The historic seaport city Tallinn sits on the coast of Estonia, facing northward toward the Gulf of Finland. The country has a centuries-long history of occupation and foreign rule, having gained its final independence in 1991 with the collapse of the Soviet Union. Despite periods of warfare, much of the medieval heart of Tallinn, which is the national capital, remains intact. The narrow, cobbled streets, the red-tiled roofs of the buildings, and the spire-topped churches are so well preserved that the area, known as Old Town, was designated a United Nations World Heritage Site in 1997.
This image from the Advanced Spaceborne Thermal Emission and Reflection Radiometer (ASTER) on NASA’s Terra satellite shows Tallinn and the surrounding countryside on June 18, 2006. The modern developed areas in the scene appear mostly purplish gray, including the arcs and lines of major roads. The historic Old Town region reveals itself with a reddish tinge. On the precipice of summer, the forests and fields are varying shades of green, although some of the rectangular plots appear purplish, which suggests they may be flooded. Shallow or sediment-laden water in the image appears lavender. Deeper water in the Gulf of Finland and coastal bays appears blue.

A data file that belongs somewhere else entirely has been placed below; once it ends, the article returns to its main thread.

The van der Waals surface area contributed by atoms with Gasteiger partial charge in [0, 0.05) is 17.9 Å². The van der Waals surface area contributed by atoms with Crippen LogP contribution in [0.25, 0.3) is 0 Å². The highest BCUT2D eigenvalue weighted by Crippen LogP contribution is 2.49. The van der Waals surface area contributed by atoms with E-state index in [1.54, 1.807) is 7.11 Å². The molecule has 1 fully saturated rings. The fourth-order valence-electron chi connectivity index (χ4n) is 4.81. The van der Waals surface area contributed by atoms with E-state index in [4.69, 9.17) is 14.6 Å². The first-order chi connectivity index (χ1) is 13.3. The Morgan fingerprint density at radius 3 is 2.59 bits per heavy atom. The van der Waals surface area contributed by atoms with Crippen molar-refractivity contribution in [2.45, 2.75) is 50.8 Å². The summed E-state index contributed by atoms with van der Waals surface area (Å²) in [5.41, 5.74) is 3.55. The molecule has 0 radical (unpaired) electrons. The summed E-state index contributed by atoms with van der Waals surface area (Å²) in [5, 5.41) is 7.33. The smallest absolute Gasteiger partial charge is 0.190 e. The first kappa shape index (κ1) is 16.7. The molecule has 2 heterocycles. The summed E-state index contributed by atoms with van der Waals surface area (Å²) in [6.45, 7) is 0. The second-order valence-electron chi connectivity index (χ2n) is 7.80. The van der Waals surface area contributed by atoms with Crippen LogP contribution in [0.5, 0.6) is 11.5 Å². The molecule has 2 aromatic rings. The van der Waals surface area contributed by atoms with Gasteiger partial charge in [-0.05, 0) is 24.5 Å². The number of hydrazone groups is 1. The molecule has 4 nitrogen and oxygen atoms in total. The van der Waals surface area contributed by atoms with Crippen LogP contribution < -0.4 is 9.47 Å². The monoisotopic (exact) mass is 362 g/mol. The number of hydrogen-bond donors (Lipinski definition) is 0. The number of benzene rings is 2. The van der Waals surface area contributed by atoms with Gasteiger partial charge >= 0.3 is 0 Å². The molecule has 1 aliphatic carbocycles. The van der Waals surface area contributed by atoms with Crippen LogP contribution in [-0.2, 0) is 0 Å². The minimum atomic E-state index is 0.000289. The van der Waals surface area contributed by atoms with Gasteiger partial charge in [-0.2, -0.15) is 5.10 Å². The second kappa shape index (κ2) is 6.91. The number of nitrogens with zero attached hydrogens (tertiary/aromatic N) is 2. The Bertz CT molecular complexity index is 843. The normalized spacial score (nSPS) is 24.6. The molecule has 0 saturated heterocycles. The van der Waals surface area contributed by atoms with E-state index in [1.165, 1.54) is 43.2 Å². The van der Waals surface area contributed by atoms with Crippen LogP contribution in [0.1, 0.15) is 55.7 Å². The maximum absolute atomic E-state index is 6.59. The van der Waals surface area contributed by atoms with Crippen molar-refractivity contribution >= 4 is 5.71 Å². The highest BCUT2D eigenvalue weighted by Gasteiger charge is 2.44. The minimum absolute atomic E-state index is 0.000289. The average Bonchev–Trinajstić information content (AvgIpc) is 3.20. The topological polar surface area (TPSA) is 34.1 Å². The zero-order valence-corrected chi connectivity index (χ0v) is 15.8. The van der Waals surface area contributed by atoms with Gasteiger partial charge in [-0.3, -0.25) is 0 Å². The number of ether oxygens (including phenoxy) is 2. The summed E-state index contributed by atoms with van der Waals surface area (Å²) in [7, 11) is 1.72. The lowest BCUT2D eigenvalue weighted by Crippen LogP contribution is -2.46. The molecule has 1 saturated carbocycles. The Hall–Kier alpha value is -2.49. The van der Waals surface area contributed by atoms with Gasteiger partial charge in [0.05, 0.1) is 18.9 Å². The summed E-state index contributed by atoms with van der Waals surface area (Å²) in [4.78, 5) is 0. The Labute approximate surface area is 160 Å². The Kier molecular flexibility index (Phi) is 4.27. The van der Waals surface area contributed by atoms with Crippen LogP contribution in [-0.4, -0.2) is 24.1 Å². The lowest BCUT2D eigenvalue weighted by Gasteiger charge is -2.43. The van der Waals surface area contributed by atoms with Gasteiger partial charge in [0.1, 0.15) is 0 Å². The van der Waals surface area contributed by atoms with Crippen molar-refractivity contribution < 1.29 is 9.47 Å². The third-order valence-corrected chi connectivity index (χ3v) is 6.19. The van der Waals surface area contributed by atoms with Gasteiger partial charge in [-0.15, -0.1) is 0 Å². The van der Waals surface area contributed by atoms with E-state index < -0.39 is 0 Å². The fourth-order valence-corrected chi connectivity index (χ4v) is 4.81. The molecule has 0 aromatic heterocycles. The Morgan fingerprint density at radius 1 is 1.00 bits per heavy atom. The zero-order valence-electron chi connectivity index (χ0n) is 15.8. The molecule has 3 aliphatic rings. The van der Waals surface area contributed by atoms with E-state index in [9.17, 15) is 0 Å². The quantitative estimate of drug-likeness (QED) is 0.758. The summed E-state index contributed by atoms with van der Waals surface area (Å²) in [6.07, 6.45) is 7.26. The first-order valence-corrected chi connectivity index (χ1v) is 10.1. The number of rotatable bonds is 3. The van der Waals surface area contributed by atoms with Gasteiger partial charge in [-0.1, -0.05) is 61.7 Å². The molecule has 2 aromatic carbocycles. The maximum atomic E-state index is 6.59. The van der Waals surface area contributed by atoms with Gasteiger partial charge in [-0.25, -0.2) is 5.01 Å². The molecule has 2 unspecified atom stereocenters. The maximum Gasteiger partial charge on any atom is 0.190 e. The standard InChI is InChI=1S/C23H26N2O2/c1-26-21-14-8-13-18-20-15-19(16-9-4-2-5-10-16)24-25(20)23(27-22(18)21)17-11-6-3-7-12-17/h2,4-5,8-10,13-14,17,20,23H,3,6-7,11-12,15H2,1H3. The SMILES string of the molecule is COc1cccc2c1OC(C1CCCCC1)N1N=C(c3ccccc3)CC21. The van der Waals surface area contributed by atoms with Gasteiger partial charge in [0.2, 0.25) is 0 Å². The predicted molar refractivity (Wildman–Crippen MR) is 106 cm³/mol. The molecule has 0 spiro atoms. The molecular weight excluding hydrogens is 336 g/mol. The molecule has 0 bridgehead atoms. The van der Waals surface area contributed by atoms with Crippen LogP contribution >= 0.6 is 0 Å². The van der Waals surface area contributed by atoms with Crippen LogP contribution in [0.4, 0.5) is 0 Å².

Image courtesy of NASA/GSFC/MITI/ERSDAC/JAROS, and the U.S./Japan ASTER Science Team.